Ban on national service at foreign-funded NGOs clears hurdle

In 2015, there were 12 postings for national service in organizations that would fall under the bill’s purview.

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December 12, 2016 00:00
1 minute read.
Dozens of Israeli human rights activists of the B'Tselem group picket in east Jerusalem

Dozens of Israeli human rights activists of the B'Tselem group picket in east Jerusalem. (photo credit: AFP PHOTO)

The coalition’s battle against foreign- funded NGOs continued on Sunday, with the Ministerial Committee for Legislation’s approval of a bill that would cancel national-service positions in organizations that receive most of their funding from foreign governments.

In 2015, there were 12 postings for national service – a civilian alternative to IDF service for those who have religious or conscientious objections, or are not healthy enough for military service – in organizations that would fall under the bill’s purview.

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The organizations receiving most of their funding from foreign governments that have national service volunteers working for them are B’Tselem – The Israeli Information Center for Human Rights in the Occupied Territories, Gisha – Legal Center for Freedom of Movement, Israel Social TV, the Hotline for Refugees and Migrants, and the Public Committee Against Torture.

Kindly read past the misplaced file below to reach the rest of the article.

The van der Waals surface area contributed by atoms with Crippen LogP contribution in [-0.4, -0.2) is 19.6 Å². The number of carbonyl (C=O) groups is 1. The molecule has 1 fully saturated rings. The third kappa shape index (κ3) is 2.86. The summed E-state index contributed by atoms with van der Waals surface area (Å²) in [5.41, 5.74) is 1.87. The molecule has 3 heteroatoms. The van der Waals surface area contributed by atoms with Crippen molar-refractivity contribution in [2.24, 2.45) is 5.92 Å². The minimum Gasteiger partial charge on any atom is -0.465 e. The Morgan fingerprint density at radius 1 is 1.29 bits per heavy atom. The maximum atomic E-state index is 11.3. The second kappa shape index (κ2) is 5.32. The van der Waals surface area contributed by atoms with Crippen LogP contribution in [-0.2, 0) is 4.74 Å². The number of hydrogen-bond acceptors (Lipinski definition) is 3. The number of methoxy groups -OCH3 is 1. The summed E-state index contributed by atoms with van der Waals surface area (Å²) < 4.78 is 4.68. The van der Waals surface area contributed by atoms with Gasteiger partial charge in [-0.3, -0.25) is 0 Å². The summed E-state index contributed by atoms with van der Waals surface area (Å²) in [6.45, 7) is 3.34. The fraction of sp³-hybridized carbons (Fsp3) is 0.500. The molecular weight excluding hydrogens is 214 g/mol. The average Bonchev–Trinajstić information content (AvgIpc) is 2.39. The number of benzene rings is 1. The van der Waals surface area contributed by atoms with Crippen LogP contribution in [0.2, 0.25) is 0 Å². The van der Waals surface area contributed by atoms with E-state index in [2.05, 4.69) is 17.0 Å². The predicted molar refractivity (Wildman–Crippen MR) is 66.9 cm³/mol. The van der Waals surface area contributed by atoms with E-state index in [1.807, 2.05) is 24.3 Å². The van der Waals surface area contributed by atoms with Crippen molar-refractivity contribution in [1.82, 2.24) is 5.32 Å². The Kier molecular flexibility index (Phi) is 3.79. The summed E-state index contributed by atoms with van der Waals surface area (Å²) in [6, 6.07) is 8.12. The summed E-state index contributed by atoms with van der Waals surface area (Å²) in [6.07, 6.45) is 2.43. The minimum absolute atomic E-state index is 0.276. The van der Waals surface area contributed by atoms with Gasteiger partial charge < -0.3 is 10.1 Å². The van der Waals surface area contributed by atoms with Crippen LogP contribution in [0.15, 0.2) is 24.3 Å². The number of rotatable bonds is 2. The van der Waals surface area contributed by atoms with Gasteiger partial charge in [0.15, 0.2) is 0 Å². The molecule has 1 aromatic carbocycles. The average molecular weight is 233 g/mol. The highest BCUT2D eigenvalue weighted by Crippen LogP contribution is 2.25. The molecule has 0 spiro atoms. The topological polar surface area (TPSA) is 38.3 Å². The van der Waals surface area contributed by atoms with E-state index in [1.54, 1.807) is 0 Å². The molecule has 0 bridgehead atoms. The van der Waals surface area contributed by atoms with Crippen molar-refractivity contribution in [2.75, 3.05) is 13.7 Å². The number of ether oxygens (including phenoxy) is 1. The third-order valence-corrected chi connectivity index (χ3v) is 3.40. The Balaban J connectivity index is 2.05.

MK Amir Ohana (Likud), who proposed the bill with support from the prime minister, said “it is inconceivable that we provide subsidized manpower to organizations that work on behalf of foreign interests, depict Israel as a war criminal, protect mega-terrorists and slander IDF soldiers who protect us day and night.”

Amir drafted the legislation in cooperation with the right-wing Im Tirzu movement, whose CEO Matan Peleg said it is “an important and necessary step in defending Israel from foreign governmental intervention.”

Peleg accused the organizations of “working against [Israel] from within,” and called for the Knesset to act quickly to pass the bill.

Earlier this year, the Knesset passed a law requiring any NGO receiving more than half its funding from a foreign governmental entity to identify itself as such in any publications and in any meetings with public officials. The law is controversial, because 25 of the 27 organizations to which it applies are considered left-wing.


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